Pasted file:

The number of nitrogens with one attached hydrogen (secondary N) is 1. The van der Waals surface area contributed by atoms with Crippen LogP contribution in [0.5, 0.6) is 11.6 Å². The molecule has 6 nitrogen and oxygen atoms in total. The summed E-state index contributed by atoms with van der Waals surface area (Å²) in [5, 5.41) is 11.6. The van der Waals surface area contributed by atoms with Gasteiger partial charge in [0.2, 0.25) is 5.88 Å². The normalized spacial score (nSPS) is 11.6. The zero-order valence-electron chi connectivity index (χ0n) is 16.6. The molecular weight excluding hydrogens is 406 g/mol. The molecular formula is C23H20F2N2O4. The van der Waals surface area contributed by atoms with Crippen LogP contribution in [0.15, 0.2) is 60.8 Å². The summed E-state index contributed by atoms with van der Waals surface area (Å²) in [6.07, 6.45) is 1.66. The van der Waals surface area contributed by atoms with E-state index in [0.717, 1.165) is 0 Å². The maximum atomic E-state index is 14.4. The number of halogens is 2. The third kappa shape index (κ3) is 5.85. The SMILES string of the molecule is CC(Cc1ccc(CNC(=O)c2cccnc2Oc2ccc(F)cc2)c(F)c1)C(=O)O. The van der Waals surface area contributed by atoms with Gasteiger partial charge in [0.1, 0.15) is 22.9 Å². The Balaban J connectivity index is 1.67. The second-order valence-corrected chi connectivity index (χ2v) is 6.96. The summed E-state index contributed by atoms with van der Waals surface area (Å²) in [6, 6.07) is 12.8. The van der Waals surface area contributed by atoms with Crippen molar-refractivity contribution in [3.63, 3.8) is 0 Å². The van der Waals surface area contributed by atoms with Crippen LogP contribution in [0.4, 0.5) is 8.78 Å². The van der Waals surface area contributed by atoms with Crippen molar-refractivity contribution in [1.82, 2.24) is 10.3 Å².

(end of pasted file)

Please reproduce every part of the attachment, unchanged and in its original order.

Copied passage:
The number of nitrogens with one attached hydrogen (secondary N) is 1. The van der Waals surface area contributed by atoms with Crippen LogP contribution in [0.5, 0.6) is 11.6 Å². The molecule has 6 nitrogen and oxygen atoms in total. The summed E-state index contributed by atoms with van der Waals surface area (Å²) in [5, 5.41) is 11.6. The van der Waals surface area contributed by atoms with Gasteiger partial charge in [0.2, 0.25) is 5.88 Å². The normalized spacial score (nSPS) is 11.6. The zero-order valence-electron chi connectivity index (χ0n) is 16.6. The molecular weight excluding hydrogens is 406 g/mol. The molecular formula is C23H20F2N2O4. The van der Waals surface area contributed by atoms with Crippen LogP contribution in [0.15, 0.2) is 60.8 Å². The summed E-state index contributed by atoms with van der Waals surface area (Å²) in [6.07, 6.45) is 1.66. The van der Waals surface area contributed by atoms with E-state index in [0.717, 1.165) is 0 Å². The maximum atomic E-state index is 14.4. The number of halogens is 2. The third kappa shape index (κ3) is 5.85. The SMILES string of the molecule is CC(Cc1ccc(CNC(=O)c2cccnc2Oc2ccc(F)cc2)c(F)c1)C(=O)O. The van der Waals surface area contributed by atoms with Gasteiger partial charge in [0.1, 0.15) is 22.9 Å². The Balaban J connectivity index is 1.67. The second-order valence-corrected chi connectivity index (χ2v) is 6.96. The summed E-state index contributed by atoms with van der Waals surface area (Å²) in [6, 6.07) is 12.8. The van der Waals surface area contributed by atoms with Crippen molar-refractivity contribution in [3.63, 3.8) is 0 Å². The van der Waals surface area contributed by atoms with Crippen LogP contribution in [0.4, 0.5) is 8.78 Å². The van der Waals surface area contributed by atoms with Crippen molar-refractivity contribution in [1.82, 2.24) is 10.3 Å².